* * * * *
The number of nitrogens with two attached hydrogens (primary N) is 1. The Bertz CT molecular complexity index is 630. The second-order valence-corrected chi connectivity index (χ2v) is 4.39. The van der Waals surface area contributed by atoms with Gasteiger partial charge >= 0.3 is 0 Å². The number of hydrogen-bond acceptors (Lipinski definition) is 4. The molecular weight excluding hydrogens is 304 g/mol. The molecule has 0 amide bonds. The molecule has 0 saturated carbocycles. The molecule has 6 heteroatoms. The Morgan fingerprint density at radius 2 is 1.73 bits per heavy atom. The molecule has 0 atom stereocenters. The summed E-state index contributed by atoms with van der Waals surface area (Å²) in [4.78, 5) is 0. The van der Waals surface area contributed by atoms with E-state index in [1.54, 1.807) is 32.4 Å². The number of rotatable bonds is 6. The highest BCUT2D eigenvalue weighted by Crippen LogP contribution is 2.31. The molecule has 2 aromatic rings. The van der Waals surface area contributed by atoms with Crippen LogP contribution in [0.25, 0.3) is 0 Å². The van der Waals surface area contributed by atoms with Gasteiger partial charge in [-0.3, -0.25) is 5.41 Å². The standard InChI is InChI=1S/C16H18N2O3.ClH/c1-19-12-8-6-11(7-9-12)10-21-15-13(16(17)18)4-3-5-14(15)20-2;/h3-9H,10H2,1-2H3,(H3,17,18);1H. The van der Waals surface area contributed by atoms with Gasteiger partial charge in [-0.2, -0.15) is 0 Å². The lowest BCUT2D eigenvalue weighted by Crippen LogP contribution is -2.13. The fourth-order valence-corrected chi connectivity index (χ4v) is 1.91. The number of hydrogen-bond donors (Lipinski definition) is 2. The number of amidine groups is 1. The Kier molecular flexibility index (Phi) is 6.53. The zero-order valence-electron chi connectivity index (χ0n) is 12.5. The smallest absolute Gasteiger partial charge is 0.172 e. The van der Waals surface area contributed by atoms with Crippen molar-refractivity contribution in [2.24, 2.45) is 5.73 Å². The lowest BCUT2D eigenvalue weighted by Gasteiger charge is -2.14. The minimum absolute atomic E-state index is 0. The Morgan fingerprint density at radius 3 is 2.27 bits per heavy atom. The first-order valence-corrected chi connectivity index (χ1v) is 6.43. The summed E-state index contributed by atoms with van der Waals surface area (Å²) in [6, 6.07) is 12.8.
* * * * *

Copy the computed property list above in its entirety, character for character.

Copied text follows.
The number of nitrogens with two attached hydrogens (primary N) is 1. The Bertz CT molecular complexity index is 630. The second-order valence-corrected chi connectivity index (χ2v) is 4.39. The van der Waals surface area contributed by atoms with Gasteiger partial charge >= 0.3 is 0 Å². The number of hydrogen-bond acceptors (Lipinski definition) is 4. The molecular weight excluding hydrogens is 304 g/mol. The molecule has 0 amide bonds. The molecule has 0 saturated carbocycles. The molecule has 6 heteroatoms. The Morgan fingerprint density at radius 2 is 1.73 bits per heavy atom. The molecule has 0 atom stereocenters. The summed E-state index contributed by atoms with van der Waals surface area (Å²) in [4.78, 5) is 0. The van der Waals surface area contributed by atoms with E-state index in [1.54, 1.807) is 32.4 Å². The number of rotatable bonds is 6. The highest BCUT2D eigenvalue weighted by Crippen LogP contribution is 2.31. The molecule has 2 aromatic rings. The van der Waals surface area contributed by atoms with Crippen LogP contribution in [0.25, 0.3) is 0 Å². The van der Waals surface area contributed by atoms with Gasteiger partial charge in [-0.3, -0.25) is 5.41 Å². The standard InChI is InChI=1S/C16H18N2O3.ClH/c1-19-12-8-6-11(7-9-12)10-21-15-13(16(17)18)4-3-5-14(15)20-2;/h3-9H,10H2,1-2H3,(H3,17,18);1H. The van der Waals surface area contributed by atoms with Gasteiger partial charge in [-0.2, -0.15) is 0 Å². The lowest BCUT2D eigenvalue weighted by Crippen LogP contribution is -2.13. The fourth-order valence-corrected chi connectivity index (χ4v) is 1.91. The number of hydrogen-bond donors (Lipinski definition) is 2. The number of amidine groups is 1. The Kier molecular flexibility index (Phi) is 6.53. The zero-order valence-electron chi connectivity index (χ0n) is 12.5. The smallest absolute Gasteiger partial charge is 0.172 e. The van der Waals surface area contributed by atoms with Crippen molar-refractivity contribution in [2.24, 2.45) is 5.73 Å². The lowest BCUT2D eigenvalue weighted by Gasteiger charge is -2.14. The minimum absolute atomic E-state index is 0. The Morgan fingerprint density at radius 3 is 2.27 bits per heavy atom. The first-order valence-corrected chi connectivity index (χ1v) is 6.43. The summed E-state index contributed by atoms with van der Waals surface area (Å²) in [6, 6.07) is 12.8.